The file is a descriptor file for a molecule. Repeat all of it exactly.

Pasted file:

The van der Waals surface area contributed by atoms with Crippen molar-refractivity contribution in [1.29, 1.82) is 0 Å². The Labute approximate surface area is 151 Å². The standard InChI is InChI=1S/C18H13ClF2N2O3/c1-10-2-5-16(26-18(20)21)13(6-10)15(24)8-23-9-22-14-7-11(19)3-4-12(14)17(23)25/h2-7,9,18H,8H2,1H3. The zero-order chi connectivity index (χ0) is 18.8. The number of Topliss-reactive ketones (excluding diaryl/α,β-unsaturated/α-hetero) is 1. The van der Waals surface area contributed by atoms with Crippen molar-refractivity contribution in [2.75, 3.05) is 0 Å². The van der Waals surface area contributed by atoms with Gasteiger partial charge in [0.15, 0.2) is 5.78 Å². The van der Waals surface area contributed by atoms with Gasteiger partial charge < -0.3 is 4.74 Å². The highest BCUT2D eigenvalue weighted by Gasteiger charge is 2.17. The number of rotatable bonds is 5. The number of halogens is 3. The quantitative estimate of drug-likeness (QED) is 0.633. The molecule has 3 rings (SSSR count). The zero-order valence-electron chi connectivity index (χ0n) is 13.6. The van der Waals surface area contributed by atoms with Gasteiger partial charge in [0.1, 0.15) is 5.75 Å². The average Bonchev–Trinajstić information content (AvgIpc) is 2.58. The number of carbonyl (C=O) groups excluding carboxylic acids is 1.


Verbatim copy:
The van der Waals surface area contributed by atoms with Crippen molar-refractivity contribution in [1.29, 1.82) is 0 Å². The Labute approximate surface area is 151 Å². The standard InChI is InChI=1S/C18H13ClF2N2O3/c1-10-2-5-16(26-18(20)21)13(6-10)15(24)8-23-9-22-14-7-11(19)3-4-12(14)17(23)25/h2-7,9,18H,8H2,1H3. The zero-order chi connectivity index (χ0) is 18.8. The number of Topliss-reactive ketones (excluding diaryl/α,β-unsaturated/α-hetero) is 1. The van der Waals surface area contributed by atoms with Crippen molar-refractivity contribution in [2.75, 3.05) is 0 Å². The van der Waals surface area contributed by atoms with Gasteiger partial charge in [0.15, 0.2) is 5.78 Å². The van der Waals surface area contributed by atoms with Gasteiger partial charge < -0.3 is 4.74 Å². The highest BCUT2D eigenvalue weighted by Gasteiger charge is 2.17. The number of rotatable bonds is 5. The number of halogens is 3. The quantitative estimate of drug-likeness (QED) is 0.633. The molecule has 3 rings (SSSR count). The zero-order valence-electron chi connectivity index (χ0n) is 13.6. The van der Waals surface area contributed by atoms with Gasteiger partial charge in [0.1, 0.15) is 5.75 Å². The average Bonchev–Trinajstić information content (AvgIpc) is 2.58. The number of carbonyl (C=O) groups excluding carboxylic acids is 1.